CL's annual Holiday Auction for The Children's Home has returned, and food- and drink-obsessed Loafers shouldn't miss out the first round's one-of-a-kind items. (Remember, new auction items appear every week until Dec. 20.)
Haven, Bern's Steak House's younger SoHo sibling, is auctioning off a cocktail party and wine dinner for six that features passed appetizers and a five-course, wine-paired meal in its private dining room. Master mixologist Dean Hurst will be present to discuss his creations, and sommelier Gregory Mayer will take guests through the wine pairings.
Co-owner Jeremy Duclut behind The Wooden Rooster’s coffee bar.
After years of bouncing ideas around, the head chef at downtown St. Pete’s Cassis American Brasserie has settled on debuting a casual crepe haven called The Wooden Rooster.
A few hundred feet away from Cassis at 104 Second Ave. NE, the Beach Drive restaurant, which chef Jeremy Duclut is opening with his wife Liset this week, showcases the tasty French staple as its star. Healthy organic options in what Jeremy calls a “fun and enjoyable” environment are also planned; the Rooster encourages the motto “Eat, drink & be happy.”
“We want to keep it very casual,” says Jeremy, who decided he wanted to be a chef at 3 years old. “We want it to be a place where you come in with your family.”
Parts of Europe celebrate the Feast of St. Nicholas throughout Dec. 6. But on the night before, St. Nick's devilish companion Krampus, who's included in the ancient folklore of Europe's Alpine region, is also commemorated.
To honor the tradition, Jug & Bottle Dept. in Seminole Heights plans to host its own Krampusnacht celebration from 2 to 7 p.m. Dec. 5. Krampus will be on site for free Santa-inspired pictures during the inaugural holiday hurrah.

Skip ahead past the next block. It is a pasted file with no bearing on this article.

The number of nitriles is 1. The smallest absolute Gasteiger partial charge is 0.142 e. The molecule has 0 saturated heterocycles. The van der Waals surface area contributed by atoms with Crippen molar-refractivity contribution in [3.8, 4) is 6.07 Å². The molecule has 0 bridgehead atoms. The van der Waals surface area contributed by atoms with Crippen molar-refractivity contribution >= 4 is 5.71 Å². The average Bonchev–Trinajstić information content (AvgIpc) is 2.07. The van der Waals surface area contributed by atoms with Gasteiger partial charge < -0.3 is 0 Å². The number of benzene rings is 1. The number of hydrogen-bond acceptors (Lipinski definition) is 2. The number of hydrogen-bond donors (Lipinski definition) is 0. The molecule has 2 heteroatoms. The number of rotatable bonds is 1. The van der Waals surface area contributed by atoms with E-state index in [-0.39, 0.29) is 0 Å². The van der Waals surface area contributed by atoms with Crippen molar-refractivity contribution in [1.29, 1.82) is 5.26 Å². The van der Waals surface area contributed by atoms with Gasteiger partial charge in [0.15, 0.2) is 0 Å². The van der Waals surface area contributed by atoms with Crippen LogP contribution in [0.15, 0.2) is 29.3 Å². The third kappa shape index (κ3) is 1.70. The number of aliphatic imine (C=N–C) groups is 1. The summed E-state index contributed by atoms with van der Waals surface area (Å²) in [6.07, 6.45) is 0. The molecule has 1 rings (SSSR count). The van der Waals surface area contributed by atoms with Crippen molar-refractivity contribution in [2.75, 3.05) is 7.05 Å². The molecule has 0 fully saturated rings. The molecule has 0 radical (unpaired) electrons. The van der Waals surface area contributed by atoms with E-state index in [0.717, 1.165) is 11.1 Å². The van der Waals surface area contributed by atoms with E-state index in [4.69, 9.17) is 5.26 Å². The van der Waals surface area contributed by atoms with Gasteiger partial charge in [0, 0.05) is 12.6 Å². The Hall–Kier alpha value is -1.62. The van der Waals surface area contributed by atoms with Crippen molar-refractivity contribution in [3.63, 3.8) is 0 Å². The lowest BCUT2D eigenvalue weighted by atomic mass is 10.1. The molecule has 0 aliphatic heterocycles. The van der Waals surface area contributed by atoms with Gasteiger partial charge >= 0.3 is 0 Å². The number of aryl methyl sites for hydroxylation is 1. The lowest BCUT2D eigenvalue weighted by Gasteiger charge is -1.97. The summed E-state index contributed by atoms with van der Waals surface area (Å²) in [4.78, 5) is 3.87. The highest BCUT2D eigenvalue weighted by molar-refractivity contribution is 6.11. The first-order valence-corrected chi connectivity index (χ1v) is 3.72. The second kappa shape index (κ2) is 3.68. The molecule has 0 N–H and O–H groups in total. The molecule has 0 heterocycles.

A new Plant City destination at at 1701 S. Alexander St. is highlighting Cuban, Italian and Greek food on one menu.
With a varied and affordable lineup of fare, the family-friendly Plant City Cafe cooks up items like gyro platters, ropa vieja and chicken parm sandwiches. Thin-crust pizzas with homemade sauce and chicken wings may be customized, and the cafe's ingredients are sourced locally whenever possible.
• In downtown Dade City, Curtis and Rebecca Beebe, of Pearl in the Grove and Local Public House and Provisions, became the new owners of City Market Bistro last month, renaming the popular destination Rebecca's at City Market.
Not much has changed at the eatery, which features high ceilings and exposed brick at 14148 Eighth St., though. It's serving up some new offerings alongside favorites like hand-tossed brick-oven pizzas and fresh salads with seasonal produce. A rotating list of beer and wine is also available.
Vegan stuffing with lentils, bread cubes, vegetable stock, flax egg and more.
The spooky costumes have been packed away, the jack-o'-lanterns have decayed and you can't quote the entire Hocus Pocus movie anymore. But for vegans, the horror doesn’t stop after Halloween — it goes straight into Turkey Day.
Who could miss out on the annual cornucopia? Poor vegans and their bleak little salads, roasted vegetable trays, garlic mashed potatoes, creamy green bean casserole… wait, and decadent pecan pie?
Today, a vegan Thanksgiving is a regular ol’ Thanksgiving minus the animal products. With a few tweaks, almost any dish can be made vegan. From swapping almond milk for cow’s to using flax “eggs” in baked goods (one tablespoon of ground flaxseed with three tablespoons of water), cooking an impressive meal for the big day, which happens to be vegan, has never been simpler.